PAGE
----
Later this year Wendy will be sharing her long-awaited autobiography with the world. The publication is planned for September and work on the nuts and bolts of getting the book ready to face its readers, on time, is well underway.
The book is beautifully written, evocative of a time now past and Whittlesey a place much changed. Those of us who travelled along different paths but during the same time will recognise and remember the many experiences we all shared.
Unfortunately, her mentor and friend Edward Storey died as Wendy was finishing her book, he did, however, comment on it earlier, “we share Wendy’s journeys and experiences, her descriptions are so vivid we are there with her, sitting by her side.”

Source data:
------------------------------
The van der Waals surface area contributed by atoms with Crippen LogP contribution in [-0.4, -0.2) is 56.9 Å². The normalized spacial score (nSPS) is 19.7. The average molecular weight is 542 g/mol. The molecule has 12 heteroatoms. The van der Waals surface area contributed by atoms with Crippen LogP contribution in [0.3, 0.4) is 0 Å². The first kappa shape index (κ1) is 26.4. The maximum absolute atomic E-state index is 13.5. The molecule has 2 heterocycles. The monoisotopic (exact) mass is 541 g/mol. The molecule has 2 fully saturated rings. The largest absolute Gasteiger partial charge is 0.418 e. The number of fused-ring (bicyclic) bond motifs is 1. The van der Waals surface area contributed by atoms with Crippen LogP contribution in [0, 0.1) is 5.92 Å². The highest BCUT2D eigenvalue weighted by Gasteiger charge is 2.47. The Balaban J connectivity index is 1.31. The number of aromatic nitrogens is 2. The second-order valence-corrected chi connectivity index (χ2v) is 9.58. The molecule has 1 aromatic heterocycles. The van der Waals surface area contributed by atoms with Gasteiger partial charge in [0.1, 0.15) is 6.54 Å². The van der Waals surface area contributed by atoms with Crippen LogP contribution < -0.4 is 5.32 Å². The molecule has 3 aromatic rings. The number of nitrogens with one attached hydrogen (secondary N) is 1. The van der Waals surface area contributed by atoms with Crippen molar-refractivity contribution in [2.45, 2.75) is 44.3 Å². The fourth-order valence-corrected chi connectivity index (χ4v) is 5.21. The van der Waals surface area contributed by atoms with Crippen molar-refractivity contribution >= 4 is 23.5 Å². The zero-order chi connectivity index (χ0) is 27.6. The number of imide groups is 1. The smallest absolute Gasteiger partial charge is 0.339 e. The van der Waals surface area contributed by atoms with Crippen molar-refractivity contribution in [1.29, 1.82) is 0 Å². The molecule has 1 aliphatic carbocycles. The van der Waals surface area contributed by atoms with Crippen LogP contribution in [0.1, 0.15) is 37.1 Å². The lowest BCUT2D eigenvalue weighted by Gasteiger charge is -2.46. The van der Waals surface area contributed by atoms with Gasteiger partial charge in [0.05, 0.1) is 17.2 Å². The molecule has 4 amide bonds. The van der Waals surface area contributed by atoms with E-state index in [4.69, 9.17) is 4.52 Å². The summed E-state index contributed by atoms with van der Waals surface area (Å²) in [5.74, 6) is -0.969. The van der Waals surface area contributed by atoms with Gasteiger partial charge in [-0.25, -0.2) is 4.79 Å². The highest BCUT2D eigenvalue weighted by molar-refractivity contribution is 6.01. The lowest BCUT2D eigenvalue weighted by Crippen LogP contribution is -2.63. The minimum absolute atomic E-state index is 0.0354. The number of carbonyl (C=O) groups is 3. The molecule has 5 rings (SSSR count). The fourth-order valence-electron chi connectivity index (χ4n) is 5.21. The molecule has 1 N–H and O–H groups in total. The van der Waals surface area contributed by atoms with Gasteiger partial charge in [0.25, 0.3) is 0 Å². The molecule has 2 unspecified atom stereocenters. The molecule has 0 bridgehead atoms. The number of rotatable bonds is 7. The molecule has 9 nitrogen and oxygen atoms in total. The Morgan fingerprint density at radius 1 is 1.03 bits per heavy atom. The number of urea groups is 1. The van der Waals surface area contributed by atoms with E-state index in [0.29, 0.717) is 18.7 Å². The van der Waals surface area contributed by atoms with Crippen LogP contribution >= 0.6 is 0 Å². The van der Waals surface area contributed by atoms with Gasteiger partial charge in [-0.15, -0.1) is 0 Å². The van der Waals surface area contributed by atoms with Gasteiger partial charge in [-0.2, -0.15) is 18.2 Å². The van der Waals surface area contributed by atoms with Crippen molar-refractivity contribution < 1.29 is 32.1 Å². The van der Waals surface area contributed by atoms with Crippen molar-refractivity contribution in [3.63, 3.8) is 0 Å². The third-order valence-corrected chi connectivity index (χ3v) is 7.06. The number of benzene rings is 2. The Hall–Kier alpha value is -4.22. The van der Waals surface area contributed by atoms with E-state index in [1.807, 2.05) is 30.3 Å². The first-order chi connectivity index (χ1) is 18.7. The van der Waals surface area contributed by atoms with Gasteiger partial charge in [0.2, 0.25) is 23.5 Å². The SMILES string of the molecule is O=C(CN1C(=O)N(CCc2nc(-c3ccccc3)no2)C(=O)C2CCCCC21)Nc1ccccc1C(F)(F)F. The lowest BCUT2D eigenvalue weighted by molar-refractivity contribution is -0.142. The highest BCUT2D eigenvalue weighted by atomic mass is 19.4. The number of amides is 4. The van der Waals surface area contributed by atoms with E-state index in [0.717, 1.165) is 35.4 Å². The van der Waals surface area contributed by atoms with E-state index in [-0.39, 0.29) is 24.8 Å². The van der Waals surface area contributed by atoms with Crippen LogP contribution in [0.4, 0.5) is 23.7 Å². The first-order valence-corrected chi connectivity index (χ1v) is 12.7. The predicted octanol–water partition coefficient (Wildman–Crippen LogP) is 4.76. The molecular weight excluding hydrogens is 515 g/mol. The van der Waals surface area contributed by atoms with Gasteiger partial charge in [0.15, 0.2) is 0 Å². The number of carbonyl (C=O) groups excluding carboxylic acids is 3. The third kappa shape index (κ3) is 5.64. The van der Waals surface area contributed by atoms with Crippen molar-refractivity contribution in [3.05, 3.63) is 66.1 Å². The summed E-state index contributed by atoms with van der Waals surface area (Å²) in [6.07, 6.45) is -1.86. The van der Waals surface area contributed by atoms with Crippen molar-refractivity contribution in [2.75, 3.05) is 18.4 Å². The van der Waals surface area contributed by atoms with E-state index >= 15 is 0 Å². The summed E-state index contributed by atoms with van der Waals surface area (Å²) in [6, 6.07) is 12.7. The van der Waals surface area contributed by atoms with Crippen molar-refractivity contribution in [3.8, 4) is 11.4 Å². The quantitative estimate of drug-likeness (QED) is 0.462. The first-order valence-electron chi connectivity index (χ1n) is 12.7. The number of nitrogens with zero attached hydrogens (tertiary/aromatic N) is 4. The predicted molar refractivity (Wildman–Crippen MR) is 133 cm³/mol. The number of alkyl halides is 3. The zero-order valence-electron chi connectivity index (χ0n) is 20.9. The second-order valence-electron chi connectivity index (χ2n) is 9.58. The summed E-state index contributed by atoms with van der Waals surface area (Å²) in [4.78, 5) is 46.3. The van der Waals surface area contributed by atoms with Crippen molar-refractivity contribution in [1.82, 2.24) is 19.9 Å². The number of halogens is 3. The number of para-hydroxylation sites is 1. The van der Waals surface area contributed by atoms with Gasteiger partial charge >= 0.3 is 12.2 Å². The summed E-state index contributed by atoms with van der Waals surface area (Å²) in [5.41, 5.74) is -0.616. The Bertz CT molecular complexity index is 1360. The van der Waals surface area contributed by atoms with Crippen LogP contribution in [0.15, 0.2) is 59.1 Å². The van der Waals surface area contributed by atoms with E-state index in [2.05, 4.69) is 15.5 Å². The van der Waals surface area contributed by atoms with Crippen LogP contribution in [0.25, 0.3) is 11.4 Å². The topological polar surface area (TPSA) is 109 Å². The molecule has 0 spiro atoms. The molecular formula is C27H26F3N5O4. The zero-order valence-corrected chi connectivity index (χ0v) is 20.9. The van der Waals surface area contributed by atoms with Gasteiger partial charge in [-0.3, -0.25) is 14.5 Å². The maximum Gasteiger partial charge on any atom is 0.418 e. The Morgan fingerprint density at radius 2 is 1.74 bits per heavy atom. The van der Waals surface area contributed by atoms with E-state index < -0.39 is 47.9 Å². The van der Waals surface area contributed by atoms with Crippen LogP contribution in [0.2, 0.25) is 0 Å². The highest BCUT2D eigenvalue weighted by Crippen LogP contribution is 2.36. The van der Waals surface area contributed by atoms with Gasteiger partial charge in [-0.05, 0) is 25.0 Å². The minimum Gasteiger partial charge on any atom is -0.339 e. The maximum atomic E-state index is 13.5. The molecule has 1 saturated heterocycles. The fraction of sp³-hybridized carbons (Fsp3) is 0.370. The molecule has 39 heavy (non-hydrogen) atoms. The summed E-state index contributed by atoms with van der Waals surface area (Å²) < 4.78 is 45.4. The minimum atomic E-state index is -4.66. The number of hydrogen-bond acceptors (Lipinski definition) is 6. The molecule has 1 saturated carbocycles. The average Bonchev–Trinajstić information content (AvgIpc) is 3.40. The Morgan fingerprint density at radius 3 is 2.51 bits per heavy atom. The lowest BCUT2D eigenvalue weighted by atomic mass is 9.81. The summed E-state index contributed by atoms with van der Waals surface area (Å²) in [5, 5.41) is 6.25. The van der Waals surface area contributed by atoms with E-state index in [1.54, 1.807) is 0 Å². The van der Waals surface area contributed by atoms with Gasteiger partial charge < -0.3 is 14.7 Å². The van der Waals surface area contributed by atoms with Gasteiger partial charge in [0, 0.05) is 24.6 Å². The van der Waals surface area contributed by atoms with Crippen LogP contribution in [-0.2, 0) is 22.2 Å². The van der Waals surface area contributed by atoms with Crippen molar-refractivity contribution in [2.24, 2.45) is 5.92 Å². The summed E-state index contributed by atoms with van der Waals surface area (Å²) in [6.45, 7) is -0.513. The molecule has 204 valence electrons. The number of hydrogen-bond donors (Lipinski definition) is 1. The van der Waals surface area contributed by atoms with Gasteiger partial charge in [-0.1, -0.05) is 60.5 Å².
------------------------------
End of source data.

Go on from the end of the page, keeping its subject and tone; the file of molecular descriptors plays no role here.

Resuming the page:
This is a first glimpse of the book’s cover, it may change a little before publication but this is it at the moment. There will be further posts once we have a price and firm publication date.
In this post, Val Chapman is sharing her thoughts on the changing world of school and aspects of life the young encounter now. Things that passed us by when we were of that age. A lovely thoughtful piece thank you, Val.
I was looking at a photograph of my neighbours’ grandson dressed up ready to go to his ‘School Prom’.
When did this become a ‘thing’?
We were lucky to get the occasional disco. It was always in the school hall though, no fancy hotel or stately home for us. I dare say the idea was the same, dressing ‘up to the nines’, one or two of us having a sneaky drink or cigarette before the teachers found out. Not me obviously, I was a real goody goody. Well, mostly…….